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What Happens to Reverse Mortgages When the Yield Curve Inverts 

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The definition of the yield curve has been elusive. Inverted, what does that mean? Furthermore, please explain how this relates to the topic of reverse mortgages. 

A yield curve is “a line that depicts yields (interest rates) of bonds of equivalent credit rating but different maturity dates,” as defined by Investopedia.com. One can predict future interest rate shifts and economic activity by looking at the yield curve's slope. 

Your interest rate should be proportional to the length of time you are willing to lend your money to the government. Yields on two-year bonds should be lower than yields on ten-year bonds. The opposite is true when the yield curve inverts, and the interest rate (yield) on a two-year bond is greater than that on a ten-year bond. 

Therefore, why does this matter with regards to reverse mortgages? 

An FHA-insured reverse mortgage obtained by reverse mortgage lenders, also known as a Home Equity Conversion Mortgage (HECM), allows you to borrow up to a certain maximum amount based on the ten-year treasury index. If other factors are held constant, the lower this index, the higher your potential compensation. 

If you're looking at getting a reverse mortgage, the fact that the ten-year bond is cheaper now than it was a month ago is excellent news, as it increases the amount of money you'll be able to borrow. 

When You Pass Away, What Happens to Your Loan? 

In the event of your death, your reverse mortgage could be paid off in one of three ways.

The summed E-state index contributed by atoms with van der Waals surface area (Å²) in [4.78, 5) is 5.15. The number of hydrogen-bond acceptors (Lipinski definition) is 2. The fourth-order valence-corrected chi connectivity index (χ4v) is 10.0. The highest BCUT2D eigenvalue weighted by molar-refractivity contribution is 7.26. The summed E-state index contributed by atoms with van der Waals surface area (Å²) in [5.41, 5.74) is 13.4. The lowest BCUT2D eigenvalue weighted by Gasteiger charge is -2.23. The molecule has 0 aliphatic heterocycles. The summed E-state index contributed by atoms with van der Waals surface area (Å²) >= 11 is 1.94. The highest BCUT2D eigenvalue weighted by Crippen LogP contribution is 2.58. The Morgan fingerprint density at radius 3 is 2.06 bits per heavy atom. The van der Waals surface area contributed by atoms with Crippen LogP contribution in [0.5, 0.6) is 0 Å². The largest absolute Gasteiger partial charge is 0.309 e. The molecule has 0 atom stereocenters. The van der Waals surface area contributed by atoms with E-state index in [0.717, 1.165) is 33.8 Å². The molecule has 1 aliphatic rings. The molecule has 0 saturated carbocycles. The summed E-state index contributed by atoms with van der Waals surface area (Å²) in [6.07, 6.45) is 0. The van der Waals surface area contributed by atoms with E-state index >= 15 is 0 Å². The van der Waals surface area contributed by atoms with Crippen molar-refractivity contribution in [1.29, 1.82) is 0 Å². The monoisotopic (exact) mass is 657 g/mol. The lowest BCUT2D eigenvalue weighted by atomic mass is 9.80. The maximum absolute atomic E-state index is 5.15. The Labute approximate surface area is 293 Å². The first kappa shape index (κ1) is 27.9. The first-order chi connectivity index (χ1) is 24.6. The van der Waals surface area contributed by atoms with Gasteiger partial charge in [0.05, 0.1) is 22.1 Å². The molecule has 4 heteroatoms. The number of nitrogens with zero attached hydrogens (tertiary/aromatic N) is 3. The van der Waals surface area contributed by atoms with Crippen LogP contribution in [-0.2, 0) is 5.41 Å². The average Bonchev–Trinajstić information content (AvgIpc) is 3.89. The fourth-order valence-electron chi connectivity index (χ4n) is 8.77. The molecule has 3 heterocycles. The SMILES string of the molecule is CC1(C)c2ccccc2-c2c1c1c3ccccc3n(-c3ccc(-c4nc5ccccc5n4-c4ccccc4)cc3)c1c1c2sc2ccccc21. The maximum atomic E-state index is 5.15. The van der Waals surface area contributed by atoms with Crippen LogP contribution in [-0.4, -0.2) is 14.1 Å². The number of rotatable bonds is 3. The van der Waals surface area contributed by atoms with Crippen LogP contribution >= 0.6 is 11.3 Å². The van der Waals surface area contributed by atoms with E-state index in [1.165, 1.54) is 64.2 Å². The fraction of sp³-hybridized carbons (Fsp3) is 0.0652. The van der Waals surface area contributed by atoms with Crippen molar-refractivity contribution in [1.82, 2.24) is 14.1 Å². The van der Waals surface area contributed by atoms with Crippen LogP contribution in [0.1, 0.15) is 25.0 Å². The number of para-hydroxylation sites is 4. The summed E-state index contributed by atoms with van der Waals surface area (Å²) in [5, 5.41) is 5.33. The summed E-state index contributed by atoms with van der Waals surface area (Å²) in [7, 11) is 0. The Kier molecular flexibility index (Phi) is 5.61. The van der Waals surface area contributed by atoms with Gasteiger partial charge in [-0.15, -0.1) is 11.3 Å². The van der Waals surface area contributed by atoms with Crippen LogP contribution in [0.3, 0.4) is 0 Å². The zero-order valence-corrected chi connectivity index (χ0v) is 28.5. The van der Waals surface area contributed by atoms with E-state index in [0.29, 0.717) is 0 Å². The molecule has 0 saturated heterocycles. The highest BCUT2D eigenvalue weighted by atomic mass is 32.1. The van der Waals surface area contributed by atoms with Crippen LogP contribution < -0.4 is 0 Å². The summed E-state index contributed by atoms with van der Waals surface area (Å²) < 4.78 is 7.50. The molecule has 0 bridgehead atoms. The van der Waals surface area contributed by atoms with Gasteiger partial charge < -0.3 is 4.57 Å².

When taking out a loan with a co-borrower, 

If a co-borrower still resides in the property, they will be able to keep receiving any payments made on the loan and reap the benefits of the reverse mortgage as long as they do so. As long as the co-borrower continues to meet the residency, maintenance, and payment terms, they are welcome to remain. 

Assuming you have a “Non-Borrowing Spouse” at home 

If your non-borrowing spouse is still living in the home after your death, they will need to notify the loan servicers as soon as possible. Your NBS will need to submit documentation proving ownership of the property, as well as a copy of the current trust/will and a death certificate, in order to qualify for the FHA programme. Always keep in mind that the purpose of the FHA's Non-Borrowing Spouse criteria is to ensure that your non-borrowing spouse can continue living in the property. At the time your reverse mortgage was generated, you and your non-borrowing spouse would have sat down with an attorney to go over the various proprietary program's NBS regulations. 


The lender may initiate foreclosure proceedings if there is neither a co-borrower nor any heirs to the loan. The sum they loaned, plus interest, must be returned to them. Without a partner to help get that done, foreclosure is the only other option. 



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